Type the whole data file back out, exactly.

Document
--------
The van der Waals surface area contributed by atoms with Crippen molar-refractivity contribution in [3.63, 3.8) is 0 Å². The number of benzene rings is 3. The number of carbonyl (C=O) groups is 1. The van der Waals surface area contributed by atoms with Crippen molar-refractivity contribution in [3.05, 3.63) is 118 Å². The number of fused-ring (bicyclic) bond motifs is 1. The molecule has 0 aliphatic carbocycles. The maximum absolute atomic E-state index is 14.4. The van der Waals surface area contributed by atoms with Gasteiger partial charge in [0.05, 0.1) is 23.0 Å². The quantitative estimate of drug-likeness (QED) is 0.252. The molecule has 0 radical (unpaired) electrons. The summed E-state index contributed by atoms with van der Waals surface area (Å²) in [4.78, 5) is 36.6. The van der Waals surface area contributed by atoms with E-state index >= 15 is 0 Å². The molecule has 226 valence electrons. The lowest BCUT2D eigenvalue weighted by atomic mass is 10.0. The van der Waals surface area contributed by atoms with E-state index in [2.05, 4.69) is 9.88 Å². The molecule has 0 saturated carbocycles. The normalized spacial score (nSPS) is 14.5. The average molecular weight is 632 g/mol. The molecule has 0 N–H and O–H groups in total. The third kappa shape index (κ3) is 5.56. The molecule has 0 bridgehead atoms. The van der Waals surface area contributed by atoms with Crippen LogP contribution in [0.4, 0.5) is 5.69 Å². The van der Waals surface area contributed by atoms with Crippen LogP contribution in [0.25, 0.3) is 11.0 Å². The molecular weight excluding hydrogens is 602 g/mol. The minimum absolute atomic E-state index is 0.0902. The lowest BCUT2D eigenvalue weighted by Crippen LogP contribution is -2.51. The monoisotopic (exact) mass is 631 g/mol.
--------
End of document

The van der Waals surface area contributed by atoms with Crippen molar-refractivity contribution in [3.63, 3.8) is 0 Å². The number of benzene rings is 3. The number of carbonyl (C=O) groups is 1. The van der Waals surface area contributed by atoms with Crippen molar-refractivity contribution in [3.05, 3.63) is 118 Å². The number of fused-ring (bicyclic) bond motifs is 1. The molecule has 0 aliphatic carbocycles. The maximum absolute atomic E-state index is 14.4. The van der Waals surface area contributed by atoms with Gasteiger partial charge in [0.05, 0.1) is 23.0 Å². The quantitative estimate of drug-likeness (QED) is 0.252. The molecule has 0 radical (unpaired) electrons. The summed E-state index contributed by atoms with van der Waals surface area (Å²) in [4.78, 5) is 36.6. The van der Waals surface area contributed by atoms with E-state index >= 15 is 0 Å². The molecule has 226 valence electrons. The lowest BCUT2D eigenvalue weighted by atomic mass is 10.0. The van der Waals surface area contributed by atoms with E-state index in [2.05, 4.69) is 9.88 Å². The molecule has 0 saturated carbocycles. The normalized spacial score (nSPS) is 14.5. The average molecular weight is 632 g/mol. The molecule has 0 N–H and O–H groups in total. The third kappa shape index (κ3) is 5.56. The molecule has 0 bridgehead atoms. The van der Waals surface area contributed by atoms with Crippen LogP contribution in [0.4, 0.5) is 5.69 Å². The van der Waals surface area contributed by atoms with Crippen LogP contribution in [0.25, 0.3) is 11.0 Å². The molecular weight excluding hydrogens is 602 g/mol. The minimum absolute atomic E-state index is 0.0902. The lowest BCUT2D eigenvalue weighted by Crippen LogP contribution is -2.51. The monoisotopic (exact) mass is 631 g/mol.